In recent months, the 77-year-old Oscar winner has been in talks with the Donald Trump presidential campaign, The Daily Beast has learned. The primary purpose of those meetings was discussing how the right-leaning actor could best be used during the general-election fight against presumptive Democratic nominee Hillary Clinton.
Three months ago, Voight officially endorsed Trump (who has a history of going after Voight’s daughter, Angelina Jolie), describing the real-estate mogul as “funny, playful, and colorful, but most of all … honest.”
“When [Trump] decided to run for president, I know he did it with a true conviction to bring this country back to prosperity,” Voight said in his endorsement, issued to Breitbart News in early March. “He is the only one who can do it. No frills, no fuss, only candid truths … I pray all Americans who have seen and felt the meltdown of America with the Obama years, to please fight for Donald Trump. He will not let us down … The right vote will save our nation.”
Voight also told Breitbart News that he had previously shared his written endorsement with Trump, though he noted that Trump “doesn’t seem to need me.”
That appears to be changing.
In a phone conversation late last week, Voight confirmed to The Daily Beast that he and Team Trump have been communicating in recent weeks about potentially deploying Voight’s star power on the campaign trail, and possibly the Republican National Convention in Cleveland this July.
“I’ll be as helpful as I can be,” Voight said. “I intend to be, and we’ll see come convention time if [the Trump campaign] wants me at the convention. If they do, I’ll make plans to go, and we’ll go from there … I would like to support him in any way that I can … I’m in touch with the campaign, and I fully support Donald. I think he’s the man for the job … I have discussed with them the possibility of being at the convention, and what I might be available to do for them in California.”
When asked about the ways discussed that the actor might best aid the Trump campaign—celebrity surrogacy on the trail, fundraising, phone-banking, cutting ads, or speaking onstage at the GOP convention (as Eastwood did four years ago)—Voight replied, “Everything is on the table.”
“It’s gonna be very interesting … from the time of the convention til the time of the election, and I will certainly want to make myself available to [Trump] as we get closer to the election.”
Voight says that Trump’s controversial response to the mass shooting at the Pulse gay nightclub in Orlando has only reinforced his support for Trump’s White House run.
“I think what he’s been saying in all his major press conferences and speeches [post-Orlando] have been appropriate, and make very good sense,” he said.
Voight has never been shy about weighing in on national or international affairs, or about hitting the trail for presidential contenders. As a young man, the then liberal movie star campaigned for George McGovern in the 1972 presidential election and spoke out against American intervention in Vietnam. Of late, however, Voight has emerged as one of Hollywood’s most vocal conservatives and a staunch advocate for Republican politicians.
In recent years, Voight has appeared alongside Sarah Palin, trashed President Obama as a “false prophet,” and revved up the crowds at 2008 campaign stops for Rudy Giuliani. And here’s Voight on CNN talking about why he was “out there… working for Mitt Romney” in February 2012:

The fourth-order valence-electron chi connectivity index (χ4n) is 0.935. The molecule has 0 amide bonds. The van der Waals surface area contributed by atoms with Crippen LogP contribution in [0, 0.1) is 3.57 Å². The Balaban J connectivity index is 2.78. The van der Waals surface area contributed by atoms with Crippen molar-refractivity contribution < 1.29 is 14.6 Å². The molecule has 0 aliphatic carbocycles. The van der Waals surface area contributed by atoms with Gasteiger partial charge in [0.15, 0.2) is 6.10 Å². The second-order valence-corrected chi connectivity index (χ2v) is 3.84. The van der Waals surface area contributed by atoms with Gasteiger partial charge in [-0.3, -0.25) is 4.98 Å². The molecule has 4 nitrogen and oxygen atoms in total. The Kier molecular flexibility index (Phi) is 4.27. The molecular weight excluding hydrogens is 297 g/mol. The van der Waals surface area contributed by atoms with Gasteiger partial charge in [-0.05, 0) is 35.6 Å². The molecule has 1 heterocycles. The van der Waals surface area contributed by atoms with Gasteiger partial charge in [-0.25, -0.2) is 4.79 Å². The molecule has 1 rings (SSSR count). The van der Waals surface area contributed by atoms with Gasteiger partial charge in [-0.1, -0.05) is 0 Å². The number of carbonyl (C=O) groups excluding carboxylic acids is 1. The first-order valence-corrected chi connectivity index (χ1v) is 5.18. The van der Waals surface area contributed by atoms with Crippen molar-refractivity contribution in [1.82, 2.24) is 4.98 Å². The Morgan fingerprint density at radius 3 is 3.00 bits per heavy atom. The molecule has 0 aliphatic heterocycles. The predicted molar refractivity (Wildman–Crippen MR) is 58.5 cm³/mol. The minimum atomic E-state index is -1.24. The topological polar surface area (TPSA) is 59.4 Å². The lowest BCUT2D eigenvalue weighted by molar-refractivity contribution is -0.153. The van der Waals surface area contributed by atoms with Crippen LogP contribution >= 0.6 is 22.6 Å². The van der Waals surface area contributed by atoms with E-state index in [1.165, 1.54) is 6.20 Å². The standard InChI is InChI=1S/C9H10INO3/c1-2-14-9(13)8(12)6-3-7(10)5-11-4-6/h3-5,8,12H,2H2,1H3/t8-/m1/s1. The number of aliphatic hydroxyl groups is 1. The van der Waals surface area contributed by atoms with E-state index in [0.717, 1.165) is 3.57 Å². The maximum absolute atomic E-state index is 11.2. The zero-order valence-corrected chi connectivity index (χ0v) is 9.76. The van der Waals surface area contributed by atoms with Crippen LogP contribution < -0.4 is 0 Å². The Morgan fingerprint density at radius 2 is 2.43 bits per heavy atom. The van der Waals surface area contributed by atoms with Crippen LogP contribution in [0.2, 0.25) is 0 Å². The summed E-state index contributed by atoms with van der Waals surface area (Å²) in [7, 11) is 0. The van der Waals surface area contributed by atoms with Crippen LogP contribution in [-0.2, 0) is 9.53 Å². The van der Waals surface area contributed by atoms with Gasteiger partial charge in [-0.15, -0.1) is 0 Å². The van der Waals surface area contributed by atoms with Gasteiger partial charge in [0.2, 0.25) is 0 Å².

Voight is perhaps Trump’s highest profile celebrity endorser in the vastly Democratic stronghold of liberal Hollywood. He is also one of the most famous members of the secretive right-wing Hollywood fellowship Friends of Abe, which recently shuttered its nonprofit.
Last month, the Midnight Cowboy and Coming Home star attended a lavish fundraiser thrown at a Los Angeles-area mansion owned by Tom Barrack, a real-estate investor and fellow Trump endorser. The posh dinner-and-cocktails event included a “small Hollywood presence,” and marked the first one of its kind in the Trump campaign and the Republican National Committee’s joint fundraising blitz.
Voight told The Daily Beast that it was a “very nice event,” and that it was a pleasure to “see Donald with a group of his peers.”
“I don’t know [Trump] very well, but I’ve always admired the way he handles himself,” he said. “I think his family is a very admirable family. [For example,] I was at a charity event, one that I emceed for the children of Chernobyl, and Ivanka [Trump] was helping that charity out that year.”
Voight’s ardent support for Trump comes at a time when many others in Hollywood’s conservative and Republican circles are growing increasingly frustrated over Team Trump’s alleged indifference to their communities.
“We feel that [Trump] snubs conservative Hollywood,” a filmmaker active in Hollywood GOP circles told The Daily Beast last month. “Is it much of a surprise? He’s surrounded himself with Hollywood liberals for decades, [and] partied with them.”
Trump’s former rival Ted Cruz, in comparison, worked for years to build relationships with Hollywood Republicans, and earlier this year an alliance of some of Tinseltown’s top pro-Cruz Republicans tried unsuccessfully to cobble together a game plan to thwart Trump’s momentum.
For many Hollywood conservatives, The Donald has a lot of ground to make up.
At least he has Jon Voight squarely in his corner.
“I am very enthusiastic for the Trump candidacy. Period,” Voight said. “I just think it’s a time when we desperately need very strong leadership.”
The Trump campaign did not immediately respond to a request for comment on this story.